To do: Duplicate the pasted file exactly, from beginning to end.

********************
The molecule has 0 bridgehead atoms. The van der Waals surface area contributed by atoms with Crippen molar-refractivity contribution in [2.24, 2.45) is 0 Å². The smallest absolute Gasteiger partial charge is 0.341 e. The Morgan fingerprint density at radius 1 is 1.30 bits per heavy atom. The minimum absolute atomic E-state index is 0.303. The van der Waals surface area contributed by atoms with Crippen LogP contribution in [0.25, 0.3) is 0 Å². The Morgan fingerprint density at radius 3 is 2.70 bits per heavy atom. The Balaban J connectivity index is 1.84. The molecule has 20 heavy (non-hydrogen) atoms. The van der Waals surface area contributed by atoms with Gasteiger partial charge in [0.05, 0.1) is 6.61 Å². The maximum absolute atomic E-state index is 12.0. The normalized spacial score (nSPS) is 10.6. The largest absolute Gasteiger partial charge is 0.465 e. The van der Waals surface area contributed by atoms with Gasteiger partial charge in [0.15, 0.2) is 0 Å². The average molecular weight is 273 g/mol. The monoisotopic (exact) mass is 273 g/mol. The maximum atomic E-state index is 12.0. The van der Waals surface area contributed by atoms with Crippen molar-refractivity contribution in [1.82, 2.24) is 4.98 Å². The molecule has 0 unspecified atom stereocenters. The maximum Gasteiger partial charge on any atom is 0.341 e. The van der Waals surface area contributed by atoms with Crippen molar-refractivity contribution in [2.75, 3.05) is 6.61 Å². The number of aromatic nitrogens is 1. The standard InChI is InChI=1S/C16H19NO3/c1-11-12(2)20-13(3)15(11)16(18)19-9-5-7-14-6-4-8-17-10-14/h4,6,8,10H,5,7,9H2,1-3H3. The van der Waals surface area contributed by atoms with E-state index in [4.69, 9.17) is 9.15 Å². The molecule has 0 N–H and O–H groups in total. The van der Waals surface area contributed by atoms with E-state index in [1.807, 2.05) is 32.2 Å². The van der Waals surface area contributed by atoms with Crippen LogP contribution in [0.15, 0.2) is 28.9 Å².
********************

The molecule has 0 bridgehead atoms. The van der Waals surface area contributed by atoms with Crippen molar-refractivity contribution in [2.24, 2.45) is 0 Å². The smallest absolute Gasteiger partial charge is 0.341 e. The Morgan fingerprint density at radius 1 is 1.30 bits per heavy atom. The minimum absolute atomic E-state index is 0.303. The van der Waals surface area contributed by atoms with Crippen LogP contribution in [0.25, 0.3) is 0 Å². The Morgan fingerprint density at radius 3 is 2.70 bits per heavy atom. The Balaban J connectivity index is 1.84. The molecule has 20 heavy (non-hydrogen) atoms. The van der Waals surface area contributed by atoms with Gasteiger partial charge in [0.05, 0.1) is 6.61 Å². The maximum absolute atomic E-state index is 12.0. The normalized spacial score (nSPS) is 10.6. The largest absolute Gasteiger partial charge is 0.465 e. The van der Waals surface area contributed by atoms with Gasteiger partial charge in [0.15, 0.2) is 0 Å². The average molecular weight is 273 g/mol. The monoisotopic (exact) mass is 273 g/mol. The maximum atomic E-state index is 12.0. The van der Waals surface area contributed by atoms with Crippen molar-refractivity contribution in [1.82, 2.24) is 4.98 Å². The molecule has 0 unspecified atom stereocenters. The maximum Gasteiger partial charge on any atom is 0.341 e. The van der Waals surface area contributed by atoms with Crippen molar-refractivity contribution in [2.75, 3.05) is 6.61 Å². The number of aromatic nitrogens is 1. The standard InChI is InChI=1S/C16H19NO3/c1-11-12(2)20-13(3)15(11)16(18)19-9-5-7-14-6-4-8-17-10-14/h4,6,8,10H,5,7,9H2,1-3H3. The van der Waals surface area contributed by atoms with E-state index in [4.69, 9.17) is 9.15 Å². The molecule has 0 N–H and O–H groups in total. The van der Waals surface area contributed by atoms with E-state index in [1.807, 2.05) is 32.2 Å². The van der Waals surface area contributed by atoms with Crippen LogP contribution in [0.15, 0.2) is 28.9 Å².